"This report shows that the problem is getting worse," said WHO Director-General Tedros Adhanom Ghebreyesus. "Deaths from road traffic crashes have increased to 1.35 million a year. That's nearly 3,700 people dying on the world's roads every day."
While the figure has increased over the past three years by roughly 100,000, the report suggests that traffic-related deaths have largely stabilized, in part due to increased government regulation limiting key risks, such as speeding and drinking and driving.
Read more: How can India fix its deadly highways?
Safest roads in EuropeEurope had the lowest road traffic deaths rate, in line with the trend that higher-income countries tend to have fewer deadly accidents. The death rate in Europe was 9.3 per 100,000 people, much lower than Africa, which had the highest rate at 26.6.
"Whereas 60 percent of countries with laws meeting best practice are from the European region, only 2 percent are from the African region," the report said.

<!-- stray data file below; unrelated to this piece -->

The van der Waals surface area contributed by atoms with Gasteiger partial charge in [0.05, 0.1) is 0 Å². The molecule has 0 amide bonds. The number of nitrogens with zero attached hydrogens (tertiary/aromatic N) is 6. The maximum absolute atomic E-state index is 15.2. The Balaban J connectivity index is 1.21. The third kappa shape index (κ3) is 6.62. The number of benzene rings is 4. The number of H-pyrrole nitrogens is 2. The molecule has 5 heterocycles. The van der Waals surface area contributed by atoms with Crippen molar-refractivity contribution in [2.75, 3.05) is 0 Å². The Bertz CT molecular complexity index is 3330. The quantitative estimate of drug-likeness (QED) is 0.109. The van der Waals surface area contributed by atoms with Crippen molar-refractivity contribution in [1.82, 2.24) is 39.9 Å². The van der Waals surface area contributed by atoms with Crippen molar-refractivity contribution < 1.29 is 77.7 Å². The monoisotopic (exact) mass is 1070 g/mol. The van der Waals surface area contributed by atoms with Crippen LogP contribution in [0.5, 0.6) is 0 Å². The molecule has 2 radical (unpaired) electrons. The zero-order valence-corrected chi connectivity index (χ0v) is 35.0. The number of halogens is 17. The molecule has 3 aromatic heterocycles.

In Germany, the rate was below the European average with 4.1 per 100,000 people.
"Experience shows that sustainable road safety must be planned and requires long-term investment and appropriate management capacity for effective delivery," said WHO chief Ghebreyesus.
Read more: Road deaths in Germany fall to all time low but accidents on the rise
'Heart-breaking statistics'Despite progress in road safety in several countries across the globe, road accidents have taken their toll on society's most vulnerable people.
"One of the most heart-breaking statistics in this report is that road traffic injury is the leading cause of death for people aged between 5 and 29 years," WHO chief Ghebreyesus said.
"No child should die or be seriously injured while they walk, cycle or play."
Read more: What will it take to clear the air in Berlin?
Every evening, DW's editors send out a selection of the day's hard news and quality feature journalism. You can sign up to receive it directly here.
ls/ng (AFP, dpa)